Select your state


nondischargeable debt

Not all debts are discharged in bankruptcy. The debts discharged vary under each chapter of the Bankruptcy Code. Section 523(a) of the Bankruptcy Code specifically excepts various categories of debts from the discharge granted to individual debtors.

Therefore, the debtor must still repay those debts after bankruptcy. Congress has determined that these types of debts are not dischargeable for public policy reasons (based either on the nature of the debt or the fact that the debts were incurred due to improper behavior of the debtor, such as the debtor's drunken driving).

There are 19 categories of debt excepted from discharge under chapters 7, 11, and 12. A more limited list of exceptions applies to cases under chapter 13.

Generally speaking, the exceptions to discharge apply automatically if the language prescribed by section 523(a) applies. The most common types of nondischargeable debts are:

• certain types of tax claims

• debts not set forth by the debtor on the lists and schedules the debtor must file with the court

• debts for spousal or child support or alimony

• debts for willful and malicious injuries to person or property

• debts to governmental units for fines and penalties

• debts for most government funded or guaranteed educational loans or benefit overpayments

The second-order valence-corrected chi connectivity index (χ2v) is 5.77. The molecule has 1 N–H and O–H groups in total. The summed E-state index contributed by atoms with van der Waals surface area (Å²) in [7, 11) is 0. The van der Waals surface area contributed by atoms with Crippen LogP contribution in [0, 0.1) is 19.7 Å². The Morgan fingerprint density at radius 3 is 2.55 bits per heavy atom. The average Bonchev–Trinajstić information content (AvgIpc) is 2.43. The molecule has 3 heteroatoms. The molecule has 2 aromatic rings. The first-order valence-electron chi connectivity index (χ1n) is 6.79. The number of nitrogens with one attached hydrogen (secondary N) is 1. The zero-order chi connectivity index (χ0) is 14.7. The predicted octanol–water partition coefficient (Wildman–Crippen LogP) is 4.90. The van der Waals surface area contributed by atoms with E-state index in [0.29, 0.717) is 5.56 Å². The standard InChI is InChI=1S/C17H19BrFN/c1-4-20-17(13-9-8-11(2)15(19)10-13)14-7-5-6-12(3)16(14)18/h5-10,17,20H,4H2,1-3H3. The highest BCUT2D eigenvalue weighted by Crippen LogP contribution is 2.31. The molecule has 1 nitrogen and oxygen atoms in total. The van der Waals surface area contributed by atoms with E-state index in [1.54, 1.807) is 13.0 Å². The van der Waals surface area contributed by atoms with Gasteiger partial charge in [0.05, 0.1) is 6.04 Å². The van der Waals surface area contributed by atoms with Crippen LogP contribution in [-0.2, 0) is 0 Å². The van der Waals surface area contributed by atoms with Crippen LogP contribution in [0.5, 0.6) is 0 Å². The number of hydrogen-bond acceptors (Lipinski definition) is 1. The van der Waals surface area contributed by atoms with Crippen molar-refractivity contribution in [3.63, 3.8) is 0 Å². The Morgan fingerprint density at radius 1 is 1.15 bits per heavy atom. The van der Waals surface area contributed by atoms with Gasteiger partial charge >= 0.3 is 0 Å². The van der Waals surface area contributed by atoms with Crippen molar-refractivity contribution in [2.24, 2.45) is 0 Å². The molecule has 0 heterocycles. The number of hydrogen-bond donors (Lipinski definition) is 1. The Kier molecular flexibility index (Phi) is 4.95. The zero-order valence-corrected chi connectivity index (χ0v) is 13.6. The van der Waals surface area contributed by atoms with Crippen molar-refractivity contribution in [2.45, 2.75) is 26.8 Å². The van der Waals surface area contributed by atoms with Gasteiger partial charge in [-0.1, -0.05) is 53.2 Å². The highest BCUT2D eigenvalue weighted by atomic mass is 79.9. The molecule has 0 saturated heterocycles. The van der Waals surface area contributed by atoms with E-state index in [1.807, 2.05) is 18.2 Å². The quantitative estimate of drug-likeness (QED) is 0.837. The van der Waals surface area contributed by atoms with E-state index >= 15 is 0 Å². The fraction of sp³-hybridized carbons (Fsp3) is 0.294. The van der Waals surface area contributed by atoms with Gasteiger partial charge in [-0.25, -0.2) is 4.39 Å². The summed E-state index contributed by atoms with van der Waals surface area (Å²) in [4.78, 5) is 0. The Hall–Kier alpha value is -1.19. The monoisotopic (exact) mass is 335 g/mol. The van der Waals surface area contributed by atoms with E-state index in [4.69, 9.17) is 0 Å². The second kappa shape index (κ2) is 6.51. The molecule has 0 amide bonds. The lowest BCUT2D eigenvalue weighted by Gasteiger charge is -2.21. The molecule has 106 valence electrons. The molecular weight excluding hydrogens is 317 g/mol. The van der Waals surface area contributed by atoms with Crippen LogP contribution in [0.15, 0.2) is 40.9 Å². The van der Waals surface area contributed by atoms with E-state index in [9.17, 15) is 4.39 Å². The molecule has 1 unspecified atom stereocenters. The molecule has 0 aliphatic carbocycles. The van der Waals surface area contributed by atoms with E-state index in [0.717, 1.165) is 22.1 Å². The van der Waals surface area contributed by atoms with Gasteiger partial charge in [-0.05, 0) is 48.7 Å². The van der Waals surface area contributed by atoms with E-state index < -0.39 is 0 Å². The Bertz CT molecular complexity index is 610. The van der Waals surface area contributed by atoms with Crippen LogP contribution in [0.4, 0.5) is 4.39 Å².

• debts for personal injury caused by the debtor's operation of a motor vehicle while intoxicated

• debts owed to certain tax-advantaged retirement plans

• debts for certain condominium or cooperative housing fees.

In Texas, as in all states, bankruptcy proceedings are governed by federal law, specifically the Bankruptcy Code. Not all debts can be discharged in a bankruptcy case. Under Section 523(a) of the Bankruptcy Code, there are 19 categories of debts that are not dischargeable in chapters 7, 11, and 12 bankruptcies, with a more limited list for chapter 13 cases. These exceptions to discharge typically include certain tax obligations, debts not listed by the debtor in bankruptcy filings, family support obligations such as alimony and child support, debts from willful and malicious injuries, fines and penalties owed to government entities, certain student loans or educational benefit overpayments, debts from personal injury caused by DUI, and certain fees related to housing such as condominium fees. These exceptions are based on public policy considerations, often related to the nature of the debt or the debtor's behavior. The nondischargeable nature of these debts applies automatically if they meet the criteria set forth in the Bankruptcy Code.

Legal articles related to this topic